To this, IPM retorts: “David Franks formed a group of (from memory) about 20 of these clients and organized a 'class action' defence. He charged £2,000 to each person in this group. In the event, he was not able to cancel or reduce their debts to Union Cal, so the only person to gain was David Franks!” Franks says he did not profit from this.
SO suggested "someone around here has an axe to grind" and that reporting the above incident would be inappropriate. We disagree.
The important point is that the basis of the claim was that investors believed their capital was secure (which is what SO is saying now).
More importantly, perhaps, in 1998 the Irish central bank warned that Belize-registered IPM was acting criminally (see http://www.centralbank.ie/documents/red/Warnnotice.pdf) by marketing to investors in Ireland without due authority.
It was one of 109 firms that the bank warned about. SO describes this as ‘iniquitous’ and said the firm only had a PO Box in the country. The CBI said the firm was “promoting itself as an Irish investment firm”.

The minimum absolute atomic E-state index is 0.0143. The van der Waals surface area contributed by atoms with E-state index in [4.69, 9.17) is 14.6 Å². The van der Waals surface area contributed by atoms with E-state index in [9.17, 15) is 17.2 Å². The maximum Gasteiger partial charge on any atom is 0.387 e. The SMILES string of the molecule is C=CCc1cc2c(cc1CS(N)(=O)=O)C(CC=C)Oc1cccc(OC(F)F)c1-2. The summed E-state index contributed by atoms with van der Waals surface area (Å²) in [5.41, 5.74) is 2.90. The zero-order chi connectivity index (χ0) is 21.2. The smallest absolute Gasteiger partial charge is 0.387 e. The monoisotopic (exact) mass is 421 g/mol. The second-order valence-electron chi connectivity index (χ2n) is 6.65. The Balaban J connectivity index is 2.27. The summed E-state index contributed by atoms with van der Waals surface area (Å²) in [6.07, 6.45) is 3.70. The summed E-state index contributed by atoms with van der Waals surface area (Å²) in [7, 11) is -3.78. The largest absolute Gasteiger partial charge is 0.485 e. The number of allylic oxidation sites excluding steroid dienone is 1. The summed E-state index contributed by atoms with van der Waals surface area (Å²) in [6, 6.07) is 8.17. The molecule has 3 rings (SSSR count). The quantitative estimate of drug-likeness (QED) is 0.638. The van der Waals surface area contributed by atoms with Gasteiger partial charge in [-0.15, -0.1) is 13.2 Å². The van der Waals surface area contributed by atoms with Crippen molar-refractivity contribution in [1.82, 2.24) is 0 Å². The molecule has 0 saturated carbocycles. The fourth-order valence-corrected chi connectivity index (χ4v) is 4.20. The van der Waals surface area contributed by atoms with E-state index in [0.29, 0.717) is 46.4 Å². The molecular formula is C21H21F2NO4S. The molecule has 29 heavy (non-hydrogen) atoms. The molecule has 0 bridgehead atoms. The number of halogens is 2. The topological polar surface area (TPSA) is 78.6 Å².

*During the course of researching this article, we were informed by Man Financial that it would no longer act as broker for this scheme “after reviewing the [Sensible Options’] marketing material”. IPM says this is because Man does not act as broker to schemes where future returns are forecast. It has also asked us to point out that Man still acts as IPM's broker for other investment schemes.
R.C.G.W. writes: I was interested to see advertisements in Sur, the English language newspaper for southern Spain, saying: 'Invest your capital in a British Government bond and receive a regular monthly income of 12% a year'. Why is this bond not available in the UK?
Tony Heathrington of Financial Mail writes.
THERE is no British Government bond that yields 12% - here, in Spain, or on the moon. The only place you would get an investment like this is cloud cuckoo land.
The advertisement was placed by a Marbella firm called Sensible Options, run by Andrew Linn. But he is just an intermediary. If you had replied, you would have been asked to place at least £20,000 with Rock Financial Services in Gibraltar, or £40,000 with Man Direct, a London broking firm.